Vermont ~ Unframed Photography

Vermont, Vermont - what a green and pleasant place it is! I fondly remember traveling there when I was a young lad with my family for one particular summer vacation. We had a 30-foot-long Holiday Rambler travel trailer back then and made a yearly sojourn somewhere in the Northeast (even though most frequently we ended up going to either Cape Cod or to the Rhode Island shore). This one particular trip included a stop at Lake Dunmore (near Middlebury, Vermont) where we spent a week camping at Branbury State Park amongst the tall pines. Then, for our next stop, we headed east to New Hampshire, where we spent a 2nd week encamped on the shores of Lake Winnipesaukee. And last but not least, we proceeded on to Maine, where we spent a third week encamped on the shores of Lake Sebago.

While our week in New Hampshire afforded us the opportunity to explore the White Mountains, see the rock ediface of the Old Man on the Mountain (which has since fallen!) and to accent the east coast's highest peak of Mount Washington (and yes, we affixed the infamous bumper sticker to our car's bumper afterwards claiming that momentous accomplishment!) and the trip to Maine offered us a grandiose visit to the once wondrous and lively, Old Orchard Beach, it was our time in Vermont that I cherished the most!

What is it about Vermont? With its Green Mountains, covered bridges, old farms, history and quaint villages, that so captures our attention? Or maybe it was that initial Vermont experience which helped to lay the foundations of what today, I hold so near and dear! On that trip thirty-seven years ago, we visited places like the Shelburne Museum, Fort Ticonderoga and Ausable Chasm (yes, I know these last two locations are actually in New York State, but we explored these sites while staying in Vermont, so I attribute them to our Vermont visit that year!) It was a marvelous journey through history where I learned all about the American Revolutionary War and how our people lived in this region in the seventeen and eighteen hundreds. The Shelburne Museum itself has: "a unique collection of over 150,000 works including Impressionist paintings, folk art, quilts and textiles, decorative arts, furniture, American paintings, and a dazzling array of 17th-to 20th-century artifacts. The collections are housed in 39 buildings, 25 of which are historic and were relocated to the Museum grounds." (www.shelburnemuseum.org)

Fort Ticonderoga played a pivotal role in our nation's history several times, though not a single significant battle was actually ever engaged upon this site! Ausable Chasm is just sheer amazement from one end to the other, in a geological sense, for the wondrous eyes and mind of a young boy to encounter! I would advise any parents to explore these same locations to allow their children to experince the same outstanding learning opportunities and potential for a lifetime of good memories, like I have! You can learn more about Fort Ticonderoga at: www.fortticonderoga.org; and more about Ausable Chasm at: www.ausablechasm.com.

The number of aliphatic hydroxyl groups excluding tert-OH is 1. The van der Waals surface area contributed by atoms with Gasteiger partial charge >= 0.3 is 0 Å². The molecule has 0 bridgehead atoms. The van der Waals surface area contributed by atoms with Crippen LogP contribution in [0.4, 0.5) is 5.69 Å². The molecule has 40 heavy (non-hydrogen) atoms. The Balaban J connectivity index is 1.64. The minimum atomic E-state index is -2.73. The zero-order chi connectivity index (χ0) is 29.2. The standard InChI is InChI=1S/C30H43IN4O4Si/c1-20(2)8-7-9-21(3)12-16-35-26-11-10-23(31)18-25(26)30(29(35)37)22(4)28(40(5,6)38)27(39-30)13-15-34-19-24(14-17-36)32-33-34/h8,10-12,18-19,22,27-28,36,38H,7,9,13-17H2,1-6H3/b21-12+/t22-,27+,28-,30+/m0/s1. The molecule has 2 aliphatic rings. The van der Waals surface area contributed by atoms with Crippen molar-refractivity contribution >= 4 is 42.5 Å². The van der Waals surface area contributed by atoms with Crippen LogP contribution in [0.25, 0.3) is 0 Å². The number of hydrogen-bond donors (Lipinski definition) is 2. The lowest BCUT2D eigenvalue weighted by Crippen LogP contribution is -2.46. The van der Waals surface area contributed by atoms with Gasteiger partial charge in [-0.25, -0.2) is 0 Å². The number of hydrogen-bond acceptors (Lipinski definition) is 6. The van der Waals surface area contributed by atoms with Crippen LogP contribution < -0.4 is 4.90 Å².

Then there are the more current memories of this fabled land! Traveling to the Rutland area in the mid-1990's with the then, love-of-my-life, we went Christmas tree shopping a couple of times. At this one place, we rode on a horse-drawn slay out into the evergreen tree grove to choose the perfect Christmas tree, had it cut down for us and brought back to our car, while we waited in a small pine-scented cabin, huddled by a well-stoked wood stove, sipping on hot-mulled wine and cider! And, more recently I made trips there when two of my neice's were attending college in Burlington and Johnson, Vermont. Trips to visit both of them yielded opportunities to see parts of the State as an adult with a camera in my hand, that I did not benefit from in times past!

On one very memorable trip, not only did I have a grand time with my one niece Grace, but because I traveled there to visit her by myself and had considerable time to go and come back without restrictions, I took my sweet time driving up and back on State Route 100, (which basically cuts Vermont in half, from North to South). This rural route took me on the least efficient route through the State, but provided me with the most beautiful, unfettered scenery Vermont has to offer - it's well worth the time and miles, if you feel so inclined!

Because of all of these memories, Vermont will always hold a very special place in my heart. I hope you, the viewer, either already share my enthusiasm for this special place, or will one day have the opportunity to experience it as I have. In the meantime, maybe the images I've captured and have displayed below, will serve to wet your appetite!

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